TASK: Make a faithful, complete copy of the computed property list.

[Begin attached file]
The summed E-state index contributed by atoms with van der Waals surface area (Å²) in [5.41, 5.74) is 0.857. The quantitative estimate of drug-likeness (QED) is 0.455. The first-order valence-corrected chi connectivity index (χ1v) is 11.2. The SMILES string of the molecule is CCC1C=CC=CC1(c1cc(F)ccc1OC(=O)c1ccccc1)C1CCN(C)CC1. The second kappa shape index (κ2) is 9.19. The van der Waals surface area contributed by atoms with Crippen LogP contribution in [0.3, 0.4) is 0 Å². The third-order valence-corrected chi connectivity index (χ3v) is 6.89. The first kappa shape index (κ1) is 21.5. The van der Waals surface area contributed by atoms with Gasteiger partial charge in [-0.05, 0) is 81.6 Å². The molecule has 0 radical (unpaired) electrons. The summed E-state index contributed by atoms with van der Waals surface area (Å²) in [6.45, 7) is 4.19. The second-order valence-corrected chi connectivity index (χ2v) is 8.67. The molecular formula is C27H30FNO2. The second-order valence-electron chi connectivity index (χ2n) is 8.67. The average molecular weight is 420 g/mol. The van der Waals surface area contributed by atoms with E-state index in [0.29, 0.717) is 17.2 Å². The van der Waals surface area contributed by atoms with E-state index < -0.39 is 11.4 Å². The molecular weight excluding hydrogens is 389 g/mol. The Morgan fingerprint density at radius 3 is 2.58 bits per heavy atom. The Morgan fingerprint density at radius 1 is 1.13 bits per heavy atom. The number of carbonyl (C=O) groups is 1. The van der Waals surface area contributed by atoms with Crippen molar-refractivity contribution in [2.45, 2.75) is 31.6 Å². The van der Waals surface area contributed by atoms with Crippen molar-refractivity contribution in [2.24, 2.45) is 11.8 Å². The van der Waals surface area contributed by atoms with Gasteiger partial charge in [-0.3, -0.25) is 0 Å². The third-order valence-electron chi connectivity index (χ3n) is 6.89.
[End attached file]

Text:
The summed E-state index contributed by atoms with van der Waals surface area (Å²) in [5.41, 5.74) is 0.857. The quantitative estimate of drug-likeness (QED) is 0.455. The first-order valence-corrected chi connectivity index (χ1v) is 11.2. The SMILES string of the molecule is CCC1C=CC=CC1(c1cc(F)ccc1OC(=O)c1ccccc1)C1CCN(C)CC1. The second kappa shape index (κ2) is 9.19. The van der Waals surface area contributed by atoms with Crippen LogP contribution in [0.3, 0.4) is 0 Å². The third-order valence-corrected chi connectivity index (χ3v) is 6.89. The first kappa shape index (κ1) is 21.5. The van der Waals surface area contributed by atoms with Gasteiger partial charge in [-0.05, 0) is 81.6 Å². The molecule has 0 radical (unpaired) electrons. The summed E-state index contributed by atoms with van der Waals surface area (Å²) in [6.45, 7) is 4.19. The second-order valence-corrected chi connectivity index (χ2v) is 8.67. The molecular formula is C27H30FNO2. The second-order valence-electron chi connectivity index (χ2n) is 8.67. The average molecular weight is 420 g/mol. The van der Waals surface area contributed by atoms with E-state index in [0.29, 0.717) is 17.2 Å². The van der Waals surface area contributed by atoms with E-state index < -0.39 is 11.4 Å². The molecular weight excluding hydrogens is 389 g/mol. The Morgan fingerprint density at radius 3 is 2.58 bits per heavy atom. The Morgan fingerprint density at radius 1 is 1.13 bits per heavy atom. The number of carbonyl (C=O) groups is 1. The van der Waals surface area contributed by atoms with Crippen molar-refractivity contribution in [2.45, 2.75) is 31.6 Å². The van der Waals surface area contributed by atoms with Crippen molar-refractivity contribution in [2.24, 2.45) is 11.8 Å². The van der Waals surface area contributed by atoms with Gasteiger partial charge in [-0.3, -0.25) is 0 Å². The third-order valence-electron chi connectivity index (χ3n) is 6.89.